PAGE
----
Despite being retired, James A. Wilkinson is hoping to once again be a full-time judge in Major County this fall.
Wilkinson, a resident of Fairview, is one of the candidates for the position of Major County associate district judge, a post held by Judge N. Vinson Barefoot.
The other candidates are John W. McCue II and Tim Haworth. They will square off July 27. A runoff, if necessary will be Aug. 24. Barefoot decided against running for office again.
Wilkinson has past experience as associate district judge in Major County — he served in that position from 1974 to 1995.
After he retired, Wilkinson remained on active retired status. Being on active retired status means Wilkinson can serve as an active judge if called to do so.
Wilkinson hopes the experience in the field and with the position helps him get elected for the same post he held 15 years ago.
“I have experience and have maintained my training and qualifications after I retired,” Wilkinson said. “I feel the need to utilize and serve (with) those tools for the people of Major County. “
Wilkinson graduated from Fairview High School, and after he got out of high school he went to the University of Oklahoma and got a degree in business.
After a spending time in the military in the Korea, Wilkinson came back to Oklahoma and graduated with a juris doctorate from Oklahoma City University School of Law. He also attended judicial college at University of Reno, Nev.
After he got out of law school, Wilkinson had a private law practice, before taking the bench in Major County.
Wilkinson said if elected, he will continue to uphold the office of judge.
“A judge is bound to uphold the law, serve fairly and impartially with dignity and integrity and can make no comments about certain types of cases on what they would do,” Wilkinson said.
After practicing law for 39 years, John W. McCue II believes it’s finally time for a try at the bench.
McCue, 67, is vying for the seat of Major County associate district judge in the July 27 primary election.
The seat is being vacated by Judge N. Vinson Barefoot.
The other candidates are James A. Wilkinson and Tim Haworth. They will square off July 27. A runoff, if necessary will be Aug. 24.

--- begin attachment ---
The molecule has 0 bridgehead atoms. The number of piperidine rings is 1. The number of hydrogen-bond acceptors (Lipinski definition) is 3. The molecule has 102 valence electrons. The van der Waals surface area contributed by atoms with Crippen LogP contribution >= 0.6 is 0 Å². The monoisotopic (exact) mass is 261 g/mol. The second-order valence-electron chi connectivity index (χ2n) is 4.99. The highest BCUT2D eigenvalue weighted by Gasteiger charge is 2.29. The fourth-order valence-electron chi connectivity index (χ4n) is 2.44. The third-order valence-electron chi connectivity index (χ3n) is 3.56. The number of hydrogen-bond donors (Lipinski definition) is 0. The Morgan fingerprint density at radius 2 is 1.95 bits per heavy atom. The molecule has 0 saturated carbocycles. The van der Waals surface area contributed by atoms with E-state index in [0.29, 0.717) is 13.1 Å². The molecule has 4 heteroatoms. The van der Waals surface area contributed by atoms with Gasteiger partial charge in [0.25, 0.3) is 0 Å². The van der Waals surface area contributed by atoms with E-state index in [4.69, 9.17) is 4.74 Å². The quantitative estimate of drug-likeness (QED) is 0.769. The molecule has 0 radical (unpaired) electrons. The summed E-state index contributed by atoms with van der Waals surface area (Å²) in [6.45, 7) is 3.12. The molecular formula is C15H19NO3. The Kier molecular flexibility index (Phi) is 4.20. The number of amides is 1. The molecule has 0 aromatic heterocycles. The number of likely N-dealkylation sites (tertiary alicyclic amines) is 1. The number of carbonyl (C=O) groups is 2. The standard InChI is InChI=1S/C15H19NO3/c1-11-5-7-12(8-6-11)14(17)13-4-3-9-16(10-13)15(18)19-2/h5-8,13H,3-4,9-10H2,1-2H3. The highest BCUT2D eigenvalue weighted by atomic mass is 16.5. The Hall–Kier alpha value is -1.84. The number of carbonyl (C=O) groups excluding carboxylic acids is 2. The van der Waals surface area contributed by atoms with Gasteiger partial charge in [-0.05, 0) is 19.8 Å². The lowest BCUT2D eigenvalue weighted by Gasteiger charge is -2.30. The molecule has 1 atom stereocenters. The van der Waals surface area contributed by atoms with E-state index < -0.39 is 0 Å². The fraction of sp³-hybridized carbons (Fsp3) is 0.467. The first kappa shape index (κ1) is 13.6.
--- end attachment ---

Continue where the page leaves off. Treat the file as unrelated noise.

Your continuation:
“I thought it was time for me to become a judge and do what I could for these people,” said McCue, who is from Fairview.
McCue has practiced law for 39 years in Fairview. He also owned and operated Fairview Abstract Co. for several years before selling it to his son, Todd.
He also spent three years in the Army during the Vietnam War.
McCue said for the last 15 years, he has helped represent abused children, doing the job without pay. Because of his efforts in that field, he received the Oklahoma Bar Association’s pro bono attorney of the year award in 2002.
McCue said if elected he will uphold the office of the judge, which includes impartiality, fairness and courtesy.
“Too many times people that are judges tend to become power hungry or have an idea maybe they’re the conscience of the county or something like that,” McCue said. “The purpose (of the judge) is to determine right from wrong. It’s a simple process.”
Tim Haworth, a Fairview resident, is vying to become the next Major County associate district judge.
Haworth, 33, is the current assistant district attorney in Major County. He is running for the vacant position along with James A. Wilkinson and John W. McCue II, two other Fairview residents.
They will square off July 27. A runoff, if necessary will be Aug. 24. Current Judge N. Vinson Barefoot decided against running for office again.
Before Haworth was assistant district attorney in Major County, he spent six months as assistant district attorney in Garfield County, in 2004.
After he left Garfield County, he moved to Oklahoma City and opened a law firm, Denson & Haworth, LLP. He was there until 2007, when he took the position in Major County as assistant district attorney.
Haworth said if he is elected, there are several things he would try to change.
“There are a lot of things in the court system we need to improve,” Haworth said. “We need new technology in the courtroom. We still use old foot charts — we don’t have PowerPoint, any of that stuff.”
Haworth said he also wants to bring the CASA program to Major County. CASA stands for Court Appointed Special Advocates, and is a program in which mentors help represent children in court matters.
“I can’t really state how I would rule on cases, but I think one of the important aspects of a judge is utilizing your common sense,” Haworth said. “If you can’t utilize common sense you can’t interpret the law, personally.
“I want to hear all the facts before making a decision. I don’t want the perception I’ve already made up my mind before entering the court.”